• Greene: Archie, with his perpetual smile, is like a best friend for Gorelick

Editor's note: CNN Contributor Bob Greene is a best-selling author whose 25 books include "Late Edition: A Love Story"; "When We Get to Surf City: A Journey Through America in Pursuit of Rock and Roll, Friendship, and Dreams"; and "Once Upon a Town: The Miracle of the North Platte Canteen."

(CNN) -- If a fellow is going to spend 55 years working in the same place, he would be wise to count his blessings that the place is Riverdale.

"The first day I walked in, in 1958, I was 17 years old," said Victor Gorelick. "I took a job as a fill-in art assistant."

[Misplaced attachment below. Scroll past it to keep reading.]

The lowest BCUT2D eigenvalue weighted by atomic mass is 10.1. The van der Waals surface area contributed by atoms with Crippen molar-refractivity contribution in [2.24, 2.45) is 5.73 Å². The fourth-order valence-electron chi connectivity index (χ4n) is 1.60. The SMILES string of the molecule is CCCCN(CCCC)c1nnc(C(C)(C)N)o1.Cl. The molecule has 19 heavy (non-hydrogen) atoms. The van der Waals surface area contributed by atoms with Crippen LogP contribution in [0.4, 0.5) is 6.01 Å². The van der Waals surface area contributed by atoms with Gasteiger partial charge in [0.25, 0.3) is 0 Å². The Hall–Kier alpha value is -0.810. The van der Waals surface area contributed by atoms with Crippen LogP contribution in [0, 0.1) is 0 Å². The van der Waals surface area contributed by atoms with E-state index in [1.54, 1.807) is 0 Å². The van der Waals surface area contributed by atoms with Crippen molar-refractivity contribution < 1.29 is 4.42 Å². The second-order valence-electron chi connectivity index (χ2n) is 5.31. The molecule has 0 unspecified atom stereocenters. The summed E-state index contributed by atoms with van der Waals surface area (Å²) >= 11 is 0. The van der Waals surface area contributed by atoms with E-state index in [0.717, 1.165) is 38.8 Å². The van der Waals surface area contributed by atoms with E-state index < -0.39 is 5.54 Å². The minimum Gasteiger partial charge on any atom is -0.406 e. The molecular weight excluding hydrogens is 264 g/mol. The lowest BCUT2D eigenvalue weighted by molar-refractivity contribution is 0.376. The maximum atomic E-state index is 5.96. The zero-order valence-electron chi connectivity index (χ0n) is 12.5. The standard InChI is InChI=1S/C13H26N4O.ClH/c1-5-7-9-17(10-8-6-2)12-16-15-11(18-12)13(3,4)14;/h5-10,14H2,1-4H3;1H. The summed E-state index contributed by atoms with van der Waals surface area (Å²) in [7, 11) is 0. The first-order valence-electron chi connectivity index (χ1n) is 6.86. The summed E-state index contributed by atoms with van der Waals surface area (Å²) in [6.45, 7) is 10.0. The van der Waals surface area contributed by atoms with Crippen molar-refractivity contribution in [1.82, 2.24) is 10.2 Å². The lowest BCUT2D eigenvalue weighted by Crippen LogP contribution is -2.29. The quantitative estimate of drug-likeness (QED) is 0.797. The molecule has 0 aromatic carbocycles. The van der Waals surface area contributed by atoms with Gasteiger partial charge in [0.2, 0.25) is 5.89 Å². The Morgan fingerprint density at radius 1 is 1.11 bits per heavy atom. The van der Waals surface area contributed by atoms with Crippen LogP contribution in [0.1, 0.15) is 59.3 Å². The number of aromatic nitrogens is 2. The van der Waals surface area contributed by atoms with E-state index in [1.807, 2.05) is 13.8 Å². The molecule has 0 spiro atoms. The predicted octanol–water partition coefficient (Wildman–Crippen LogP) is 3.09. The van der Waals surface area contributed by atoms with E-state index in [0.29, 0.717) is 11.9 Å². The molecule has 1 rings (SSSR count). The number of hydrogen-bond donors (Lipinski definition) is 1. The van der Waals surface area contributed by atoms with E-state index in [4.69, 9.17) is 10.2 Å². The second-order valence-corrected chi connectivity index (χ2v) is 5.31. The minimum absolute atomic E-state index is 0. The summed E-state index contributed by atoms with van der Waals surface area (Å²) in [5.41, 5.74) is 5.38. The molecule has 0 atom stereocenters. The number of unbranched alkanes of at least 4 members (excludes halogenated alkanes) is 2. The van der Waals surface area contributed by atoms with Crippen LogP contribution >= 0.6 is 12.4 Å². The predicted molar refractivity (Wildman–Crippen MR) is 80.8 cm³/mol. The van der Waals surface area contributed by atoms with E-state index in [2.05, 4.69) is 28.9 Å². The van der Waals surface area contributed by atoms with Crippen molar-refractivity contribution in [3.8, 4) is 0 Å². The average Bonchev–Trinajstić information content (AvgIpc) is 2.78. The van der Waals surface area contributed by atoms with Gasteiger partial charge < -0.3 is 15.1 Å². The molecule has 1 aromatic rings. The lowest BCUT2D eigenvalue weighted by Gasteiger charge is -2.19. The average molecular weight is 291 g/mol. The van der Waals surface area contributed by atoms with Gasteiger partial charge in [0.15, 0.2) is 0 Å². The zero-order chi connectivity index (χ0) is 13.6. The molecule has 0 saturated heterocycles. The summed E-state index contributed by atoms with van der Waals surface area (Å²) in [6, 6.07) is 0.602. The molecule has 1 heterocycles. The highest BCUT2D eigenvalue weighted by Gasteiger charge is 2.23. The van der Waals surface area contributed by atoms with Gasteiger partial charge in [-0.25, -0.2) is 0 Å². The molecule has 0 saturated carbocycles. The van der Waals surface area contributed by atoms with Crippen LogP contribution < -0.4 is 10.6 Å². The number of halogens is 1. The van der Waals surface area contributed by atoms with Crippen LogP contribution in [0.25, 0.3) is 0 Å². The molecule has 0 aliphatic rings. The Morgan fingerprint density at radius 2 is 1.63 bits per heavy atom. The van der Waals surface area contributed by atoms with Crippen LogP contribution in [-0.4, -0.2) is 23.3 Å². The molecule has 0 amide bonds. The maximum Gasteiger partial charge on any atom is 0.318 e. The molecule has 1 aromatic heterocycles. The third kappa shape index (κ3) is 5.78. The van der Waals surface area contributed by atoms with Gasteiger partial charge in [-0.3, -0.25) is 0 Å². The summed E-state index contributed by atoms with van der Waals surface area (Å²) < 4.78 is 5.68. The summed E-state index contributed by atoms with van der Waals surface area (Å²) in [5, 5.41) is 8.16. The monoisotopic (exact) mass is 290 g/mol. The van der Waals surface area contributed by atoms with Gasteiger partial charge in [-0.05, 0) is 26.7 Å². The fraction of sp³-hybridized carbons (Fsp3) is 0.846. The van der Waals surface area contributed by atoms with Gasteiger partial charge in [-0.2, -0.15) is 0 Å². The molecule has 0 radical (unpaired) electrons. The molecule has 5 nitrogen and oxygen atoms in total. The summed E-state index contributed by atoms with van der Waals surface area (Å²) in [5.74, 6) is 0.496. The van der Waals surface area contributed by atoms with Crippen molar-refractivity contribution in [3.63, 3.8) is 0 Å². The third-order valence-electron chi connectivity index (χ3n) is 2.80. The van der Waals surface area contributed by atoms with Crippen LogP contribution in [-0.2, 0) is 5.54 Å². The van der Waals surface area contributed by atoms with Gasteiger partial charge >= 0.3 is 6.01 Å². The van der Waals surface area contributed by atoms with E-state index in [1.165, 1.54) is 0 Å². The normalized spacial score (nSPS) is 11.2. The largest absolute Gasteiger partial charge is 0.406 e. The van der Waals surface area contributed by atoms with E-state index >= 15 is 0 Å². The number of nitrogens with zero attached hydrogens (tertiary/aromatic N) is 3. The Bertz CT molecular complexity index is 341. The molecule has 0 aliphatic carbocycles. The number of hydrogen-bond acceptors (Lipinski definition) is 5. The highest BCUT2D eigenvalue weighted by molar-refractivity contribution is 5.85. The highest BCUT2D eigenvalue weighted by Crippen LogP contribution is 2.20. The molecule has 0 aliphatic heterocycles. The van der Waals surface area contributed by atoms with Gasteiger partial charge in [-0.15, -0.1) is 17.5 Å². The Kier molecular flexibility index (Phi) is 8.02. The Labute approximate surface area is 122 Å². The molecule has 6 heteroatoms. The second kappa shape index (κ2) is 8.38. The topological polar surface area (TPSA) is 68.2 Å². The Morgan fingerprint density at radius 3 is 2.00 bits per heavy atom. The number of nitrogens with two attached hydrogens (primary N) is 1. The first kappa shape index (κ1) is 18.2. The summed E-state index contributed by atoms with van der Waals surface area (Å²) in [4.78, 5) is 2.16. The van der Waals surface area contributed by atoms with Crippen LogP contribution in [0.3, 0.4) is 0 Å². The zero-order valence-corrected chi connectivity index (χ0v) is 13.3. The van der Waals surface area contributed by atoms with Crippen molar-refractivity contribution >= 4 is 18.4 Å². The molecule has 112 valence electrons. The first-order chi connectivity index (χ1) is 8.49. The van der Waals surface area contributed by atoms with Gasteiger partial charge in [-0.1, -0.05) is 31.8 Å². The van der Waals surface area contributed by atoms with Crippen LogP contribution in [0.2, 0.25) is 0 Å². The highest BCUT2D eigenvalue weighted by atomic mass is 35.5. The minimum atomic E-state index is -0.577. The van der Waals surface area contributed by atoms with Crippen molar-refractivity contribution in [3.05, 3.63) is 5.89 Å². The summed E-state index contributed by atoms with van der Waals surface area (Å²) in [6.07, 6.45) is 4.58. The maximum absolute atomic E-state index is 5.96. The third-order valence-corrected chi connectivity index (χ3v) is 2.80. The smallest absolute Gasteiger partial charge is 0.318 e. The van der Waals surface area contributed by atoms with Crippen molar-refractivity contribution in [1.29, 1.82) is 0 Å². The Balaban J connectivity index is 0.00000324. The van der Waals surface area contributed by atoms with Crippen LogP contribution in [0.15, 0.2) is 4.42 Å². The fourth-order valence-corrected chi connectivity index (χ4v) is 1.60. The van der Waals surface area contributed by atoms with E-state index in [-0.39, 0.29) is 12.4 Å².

He never went on to college. He never took another job. Today he is 72. His explanation for staying is so basic he can express it in a single sentence:

Bob Greene
Bob Greene

"I decided to stick with Archie."

And Betty. And Veronica. And Jughead. And Reggie. And, most of all, Riverdale, U.S.A.

It doesn't exist, of course, which is probably what makes the town so perfect. Nothing in real life could match it. Archie Andrews first appeared in a comic book in 1941, and that idealized town in which he and his friends have always lived has never been identified by state. Some readers assume it is in the Midwest, but Gorelick -- the longest-serving employee of Archie Comics, and now its editor-in-chief -- will go no further than to say that "it's in a place that has four seasons."